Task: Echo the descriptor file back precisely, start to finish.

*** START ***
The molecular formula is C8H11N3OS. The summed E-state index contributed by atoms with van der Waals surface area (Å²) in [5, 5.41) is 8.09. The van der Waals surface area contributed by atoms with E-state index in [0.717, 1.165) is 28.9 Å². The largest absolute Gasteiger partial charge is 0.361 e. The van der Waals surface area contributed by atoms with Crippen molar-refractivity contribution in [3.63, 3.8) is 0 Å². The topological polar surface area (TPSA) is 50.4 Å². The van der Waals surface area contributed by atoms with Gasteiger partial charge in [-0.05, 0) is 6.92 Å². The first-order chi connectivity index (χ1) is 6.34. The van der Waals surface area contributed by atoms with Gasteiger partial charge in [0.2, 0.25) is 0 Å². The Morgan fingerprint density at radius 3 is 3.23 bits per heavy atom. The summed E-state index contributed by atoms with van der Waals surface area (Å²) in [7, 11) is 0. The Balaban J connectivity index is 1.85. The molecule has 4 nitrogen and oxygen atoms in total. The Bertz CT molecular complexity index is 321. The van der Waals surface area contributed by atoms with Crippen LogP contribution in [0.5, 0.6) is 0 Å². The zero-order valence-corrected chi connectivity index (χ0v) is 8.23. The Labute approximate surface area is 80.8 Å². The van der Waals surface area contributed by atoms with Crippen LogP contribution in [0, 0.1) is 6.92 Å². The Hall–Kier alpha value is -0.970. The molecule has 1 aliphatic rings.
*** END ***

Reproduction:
The molecular formula is C8H11N3OS. The summed E-state index contributed by atoms with van der Waals surface area (Å²) in [5, 5.41) is 8.09. The van der Waals surface area contributed by atoms with E-state index in [0.717, 1.165) is 28.9 Å². The largest absolute Gasteiger partial charge is 0.361 e. The van der Waals surface area contributed by atoms with Crippen molar-refractivity contribution in [3.63, 3.8) is 0 Å². The topological polar surface area (TPSA) is 50.4 Å². The van der Waals surface area contributed by atoms with Gasteiger partial charge in [-0.05, 0) is 6.92 Å². The first-order chi connectivity index (χ1) is 6.34. The van der Waals surface area contributed by atoms with Gasteiger partial charge in [0.2, 0.25) is 0 Å². The Morgan fingerprint density at radius 3 is 3.23 bits per heavy atom. The summed E-state index contributed by atoms with van der Waals surface area (Å²) in [7, 11) is 0. The Balaban J connectivity index is 1.85. The molecule has 4 nitrogen and oxygen atoms in total. The Bertz CT molecular complexity index is 321. The van der Waals surface area contributed by atoms with Crippen LogP contribution in [0.5, 0.6) is 0 Å². The zero-order valence-corrected chi connectivity index (χ0v) is 8.23. The Labute approximate surface area is 80.8 Å². The van der Waals surface area contributed by atoms with Crippen LogP contribution in [0, 0.1) is 6.92 Å². The Hall–Kier alpha value is -0.970. The molecule has 1 aliphatic rings.